Once you compete in distance events for several meets, the distance life has chosen you. Good luck turning back now. You may have chosen to be entered in the event, but most likely few people on your team competed in the distance freestyle events, so it seemed like a good way to stand out and find your place in your swimming community. But you did not choose to survive your first mile. Since you did not cry to your coach after to NEVER make you do that again, you became a distance swimmer.

I bet you had no idea what was coming at a mere 10 or 15 years old. The distance yardage that was ahead in college would have given me nightmares if I had known beforehand. But I continued throughout high school as a distance swimmer, even though every single 1000 or 1650 would push my body both physically and mentally.

Why did I continue with the distance swimming life? Why does any distance swimmer continue? May be you really love getting into your zone during your distance events. But for me, it’s the pride for my hard work that I feel during training and after these races. Knowing that so few people do what I do and race as long as I do makes me very proud.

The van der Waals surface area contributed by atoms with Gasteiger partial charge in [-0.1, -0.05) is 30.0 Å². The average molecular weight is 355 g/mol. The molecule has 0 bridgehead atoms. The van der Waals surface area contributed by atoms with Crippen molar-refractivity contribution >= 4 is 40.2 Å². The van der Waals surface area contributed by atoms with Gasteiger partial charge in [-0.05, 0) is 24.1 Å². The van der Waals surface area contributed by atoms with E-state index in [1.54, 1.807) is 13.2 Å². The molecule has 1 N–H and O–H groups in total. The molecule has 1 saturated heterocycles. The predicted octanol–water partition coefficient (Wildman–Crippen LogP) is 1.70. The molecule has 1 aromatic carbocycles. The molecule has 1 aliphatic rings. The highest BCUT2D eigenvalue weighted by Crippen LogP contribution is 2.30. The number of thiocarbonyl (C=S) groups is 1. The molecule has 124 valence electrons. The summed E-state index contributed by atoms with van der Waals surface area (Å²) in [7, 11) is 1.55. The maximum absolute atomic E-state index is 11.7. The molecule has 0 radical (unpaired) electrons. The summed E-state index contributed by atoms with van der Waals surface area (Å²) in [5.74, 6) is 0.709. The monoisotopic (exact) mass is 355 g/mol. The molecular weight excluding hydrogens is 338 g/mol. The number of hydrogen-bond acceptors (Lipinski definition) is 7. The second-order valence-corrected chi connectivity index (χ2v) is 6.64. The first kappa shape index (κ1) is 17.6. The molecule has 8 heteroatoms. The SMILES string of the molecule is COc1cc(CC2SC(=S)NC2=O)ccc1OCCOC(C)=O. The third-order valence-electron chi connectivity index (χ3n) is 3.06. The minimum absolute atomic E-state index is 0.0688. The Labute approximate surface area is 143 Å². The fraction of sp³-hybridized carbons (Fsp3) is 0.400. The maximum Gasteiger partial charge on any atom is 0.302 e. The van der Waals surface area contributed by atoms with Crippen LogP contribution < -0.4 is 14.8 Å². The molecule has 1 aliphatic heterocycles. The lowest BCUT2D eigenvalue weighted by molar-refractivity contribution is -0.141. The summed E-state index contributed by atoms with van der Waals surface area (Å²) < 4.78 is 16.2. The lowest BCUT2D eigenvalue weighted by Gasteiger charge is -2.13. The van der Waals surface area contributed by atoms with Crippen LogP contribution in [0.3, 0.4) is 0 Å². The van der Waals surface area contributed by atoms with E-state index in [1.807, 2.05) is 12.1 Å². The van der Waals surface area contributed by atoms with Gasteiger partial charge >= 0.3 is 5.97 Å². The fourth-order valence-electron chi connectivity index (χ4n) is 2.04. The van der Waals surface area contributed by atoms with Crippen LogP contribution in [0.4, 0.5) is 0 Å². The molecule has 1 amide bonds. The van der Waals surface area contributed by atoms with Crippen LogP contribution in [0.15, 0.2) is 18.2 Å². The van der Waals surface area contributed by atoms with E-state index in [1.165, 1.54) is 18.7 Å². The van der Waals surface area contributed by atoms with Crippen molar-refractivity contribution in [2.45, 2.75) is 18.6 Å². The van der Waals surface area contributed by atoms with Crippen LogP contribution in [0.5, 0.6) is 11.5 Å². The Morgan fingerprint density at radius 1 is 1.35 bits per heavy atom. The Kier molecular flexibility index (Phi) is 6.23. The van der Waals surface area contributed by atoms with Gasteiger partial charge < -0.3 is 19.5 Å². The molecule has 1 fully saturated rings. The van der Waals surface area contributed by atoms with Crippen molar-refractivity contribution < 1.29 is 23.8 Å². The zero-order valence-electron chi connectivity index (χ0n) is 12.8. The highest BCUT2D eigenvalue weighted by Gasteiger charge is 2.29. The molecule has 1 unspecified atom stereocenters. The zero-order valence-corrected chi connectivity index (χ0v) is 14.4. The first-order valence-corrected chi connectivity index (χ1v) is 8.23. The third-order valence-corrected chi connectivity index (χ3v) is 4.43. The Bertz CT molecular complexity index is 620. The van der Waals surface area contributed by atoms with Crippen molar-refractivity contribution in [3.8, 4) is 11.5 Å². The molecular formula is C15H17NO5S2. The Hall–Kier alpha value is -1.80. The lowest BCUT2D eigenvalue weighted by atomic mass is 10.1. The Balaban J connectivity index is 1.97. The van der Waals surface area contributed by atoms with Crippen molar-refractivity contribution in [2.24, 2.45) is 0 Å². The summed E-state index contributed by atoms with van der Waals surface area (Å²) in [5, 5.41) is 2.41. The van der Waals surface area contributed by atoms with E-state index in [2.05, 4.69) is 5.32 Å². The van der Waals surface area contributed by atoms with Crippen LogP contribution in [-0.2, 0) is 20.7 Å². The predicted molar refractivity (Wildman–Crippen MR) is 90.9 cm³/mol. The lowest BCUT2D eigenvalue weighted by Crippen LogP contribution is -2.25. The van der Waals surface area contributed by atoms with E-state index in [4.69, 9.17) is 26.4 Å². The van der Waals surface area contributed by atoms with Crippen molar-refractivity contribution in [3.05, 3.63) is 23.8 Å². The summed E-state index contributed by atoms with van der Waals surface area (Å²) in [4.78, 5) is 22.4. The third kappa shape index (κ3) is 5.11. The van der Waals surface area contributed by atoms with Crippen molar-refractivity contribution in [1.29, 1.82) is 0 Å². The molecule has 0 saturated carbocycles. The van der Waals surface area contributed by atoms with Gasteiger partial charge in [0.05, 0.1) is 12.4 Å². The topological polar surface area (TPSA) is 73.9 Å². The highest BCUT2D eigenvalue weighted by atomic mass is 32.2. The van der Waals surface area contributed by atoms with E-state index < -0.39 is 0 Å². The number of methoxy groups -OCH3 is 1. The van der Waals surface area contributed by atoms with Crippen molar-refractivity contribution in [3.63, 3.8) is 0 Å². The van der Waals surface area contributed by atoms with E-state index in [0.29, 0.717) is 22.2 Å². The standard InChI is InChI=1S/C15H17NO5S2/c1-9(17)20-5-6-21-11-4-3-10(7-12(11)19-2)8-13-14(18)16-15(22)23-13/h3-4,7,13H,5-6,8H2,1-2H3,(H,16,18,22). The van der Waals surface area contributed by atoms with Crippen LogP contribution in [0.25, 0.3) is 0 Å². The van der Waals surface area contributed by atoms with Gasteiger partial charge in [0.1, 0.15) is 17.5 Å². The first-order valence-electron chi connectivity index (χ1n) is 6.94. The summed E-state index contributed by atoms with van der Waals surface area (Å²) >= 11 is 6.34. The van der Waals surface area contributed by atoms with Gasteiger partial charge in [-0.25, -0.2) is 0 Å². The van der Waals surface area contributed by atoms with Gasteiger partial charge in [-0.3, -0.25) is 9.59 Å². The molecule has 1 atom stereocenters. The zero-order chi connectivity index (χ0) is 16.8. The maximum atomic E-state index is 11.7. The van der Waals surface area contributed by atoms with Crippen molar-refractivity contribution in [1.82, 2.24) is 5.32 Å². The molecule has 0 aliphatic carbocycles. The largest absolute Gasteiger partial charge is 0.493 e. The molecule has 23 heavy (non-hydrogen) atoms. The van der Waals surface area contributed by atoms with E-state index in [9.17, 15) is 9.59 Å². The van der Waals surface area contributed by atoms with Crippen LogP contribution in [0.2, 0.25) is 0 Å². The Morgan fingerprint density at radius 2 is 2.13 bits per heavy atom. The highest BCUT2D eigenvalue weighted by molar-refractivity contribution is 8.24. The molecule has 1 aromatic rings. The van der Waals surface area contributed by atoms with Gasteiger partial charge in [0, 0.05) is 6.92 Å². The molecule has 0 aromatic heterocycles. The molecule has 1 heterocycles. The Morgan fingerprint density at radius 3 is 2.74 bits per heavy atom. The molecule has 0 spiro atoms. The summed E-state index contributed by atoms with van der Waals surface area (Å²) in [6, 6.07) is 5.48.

It’s important in any sport to be able to congratulate yourself along the way. Taking a moment to recognize how hard you work is essential, but also acknowledging that you can always push harder to succeed. That’s what distance swimming has done for me. And sprinters have the same feeling.

As I approach the close of my college swimming career in less than a month, I wonder if I my fate would have been different had I never done that 1650 freestyle at my home meet. But I am sure, at some point, I would have discovered that endurance is my strength. The distance life was going to choose me no matter what.

So if you’re a young swimmer reading this, and you’ve recently discovered your talent for the long-distance events, accept your fate as a chosen one. There is nothing more rewarding than being a part of that small percentage of athletes on your team who can survive the distance swimmer life.

25 Comments

25 comments

  1. avatar
    Heath regennitter